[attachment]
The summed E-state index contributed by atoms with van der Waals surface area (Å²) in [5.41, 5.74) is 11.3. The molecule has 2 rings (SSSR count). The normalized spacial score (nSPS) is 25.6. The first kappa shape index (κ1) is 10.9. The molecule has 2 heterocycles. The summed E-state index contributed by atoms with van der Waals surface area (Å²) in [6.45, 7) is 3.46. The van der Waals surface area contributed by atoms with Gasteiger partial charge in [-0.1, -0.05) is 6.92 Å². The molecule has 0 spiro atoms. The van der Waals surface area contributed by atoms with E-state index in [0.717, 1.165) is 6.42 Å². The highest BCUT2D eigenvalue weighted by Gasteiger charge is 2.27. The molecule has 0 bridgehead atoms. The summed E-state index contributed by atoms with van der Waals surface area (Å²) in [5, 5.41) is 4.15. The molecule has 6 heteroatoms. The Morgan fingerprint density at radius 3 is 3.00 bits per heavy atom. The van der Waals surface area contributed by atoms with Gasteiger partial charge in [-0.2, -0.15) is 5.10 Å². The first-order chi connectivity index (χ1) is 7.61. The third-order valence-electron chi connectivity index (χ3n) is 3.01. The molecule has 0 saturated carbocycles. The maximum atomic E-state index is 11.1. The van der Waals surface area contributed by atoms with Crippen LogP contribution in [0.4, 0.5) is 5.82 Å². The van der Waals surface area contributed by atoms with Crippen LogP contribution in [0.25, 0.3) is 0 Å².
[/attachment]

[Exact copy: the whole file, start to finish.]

The summed E-state index contributed by atoms with van der Waals surface area (Å²) in [5.41, 5.74) is 11.3. The molecule has 2 rings (SSSR count). The normalized spacial score (nSPS) is 25.6. The first kappa shape index (κ1) is 10.9. The molecule has 2 heterocycles. The summed E-state index contributed by atoms with van der Waals surface area (Å²) in [6.45, 7) is 3.46. The van der Waals surface area contributed by atoms with Gasteiger partial charge in [-0.1, -0.05) is 6.92 Å². The molecule has 0 spiro atoms. The van der Waals surface area contributed by atoms with E-state index in [0.717, 1.165) is 6.42 Å². The highest BCUT2D eigenvalue weighted by Gasteiger charge is 2.27. The molecule has 0 bridgehead atoms. The summed E-state index contributed by atoms with van der Waals surface area (Å²) in [5, 5.41) is 4.15. The molecule has 6 heteroatoms. The Morgan fingerprint density at radius 3 is 3.00 bits per heavy atom. The van der Waals surface area contributed by atoms with Gasteiger partial charge in [-0.2, -0.15) is 5.10 Å². The first-order chi connectivity index (χ1) is 7.61. The third-order valence-electron chi connectivity index (χ3n) is 3.01. The molecule has 0 saturated carbocycles. The maximum atomic E-state index is 11.1. The van der Waals surface area contributed by atoms with Crippen LogP contribution in [0.4, 0.5) is 5.82 Å². The van der Waals surface area contributed by atoms with Crippen LogP contribution in [0.25, 0.3) is 0 Å².